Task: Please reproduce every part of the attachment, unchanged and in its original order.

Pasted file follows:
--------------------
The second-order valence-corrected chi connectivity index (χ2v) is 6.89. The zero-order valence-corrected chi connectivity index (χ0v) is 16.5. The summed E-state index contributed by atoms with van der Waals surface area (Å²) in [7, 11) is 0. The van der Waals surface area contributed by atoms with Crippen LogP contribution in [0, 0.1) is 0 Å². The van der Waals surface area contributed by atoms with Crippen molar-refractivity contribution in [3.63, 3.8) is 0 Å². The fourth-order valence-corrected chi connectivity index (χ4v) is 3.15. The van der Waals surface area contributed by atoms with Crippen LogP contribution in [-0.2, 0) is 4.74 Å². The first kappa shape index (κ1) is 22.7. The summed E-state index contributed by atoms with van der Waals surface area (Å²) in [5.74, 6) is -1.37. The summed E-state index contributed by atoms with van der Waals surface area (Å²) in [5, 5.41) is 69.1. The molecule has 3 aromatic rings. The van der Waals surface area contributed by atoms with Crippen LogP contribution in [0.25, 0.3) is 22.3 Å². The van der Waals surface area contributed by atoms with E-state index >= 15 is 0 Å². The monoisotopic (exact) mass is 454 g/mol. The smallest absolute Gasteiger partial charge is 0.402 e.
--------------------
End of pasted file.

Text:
The second-order valence-corrected chi connectivity index (χ2v) is 6.89. The zero-order valence-corrected chi connectivity index (χ0v) is 16.5. The summed E-state index contributed by atoms with van der Waals surface area (Å²) in [7, 11) is 0. The van der Waals surface area contributed by atoms with Crippen LogP contribution in [0, 0.1) is 0 Å². The van der Waals surface area contributed by atoms with Crippen molar-refractivity contribution in [3.63, 3.8) is 0 Å². The fourth-order valence-corrected chi connectivity index (χ4v) is 3.15. The van der Waals surface area contributed by atoms with Crippen LogP contribution in [-0.2, 0) is 4.74 Å². The first kappa shape index (κ1) is 22.7. The summed E-state index contributed by atoms with van der Waals surface area (Å²) in [5.74, 6) is -1.37. The summed E-state index contributed by atoms with van der Waals surface area (Å²) in [5, 5.41) is 69.1. The molecule has 3 aromatic rings. The van der Waals surface area contributed by atoms with Crippen LogP contribution in [0.25, 0.3) is 22.3 Å². The van der Waals surface area contributed by atoms with E-state index >= 15 is 0 Å². The monoisotopic (exact) mass is 454 g/mol. The smallest absolute Gasteiger partial charge is 0.402 e.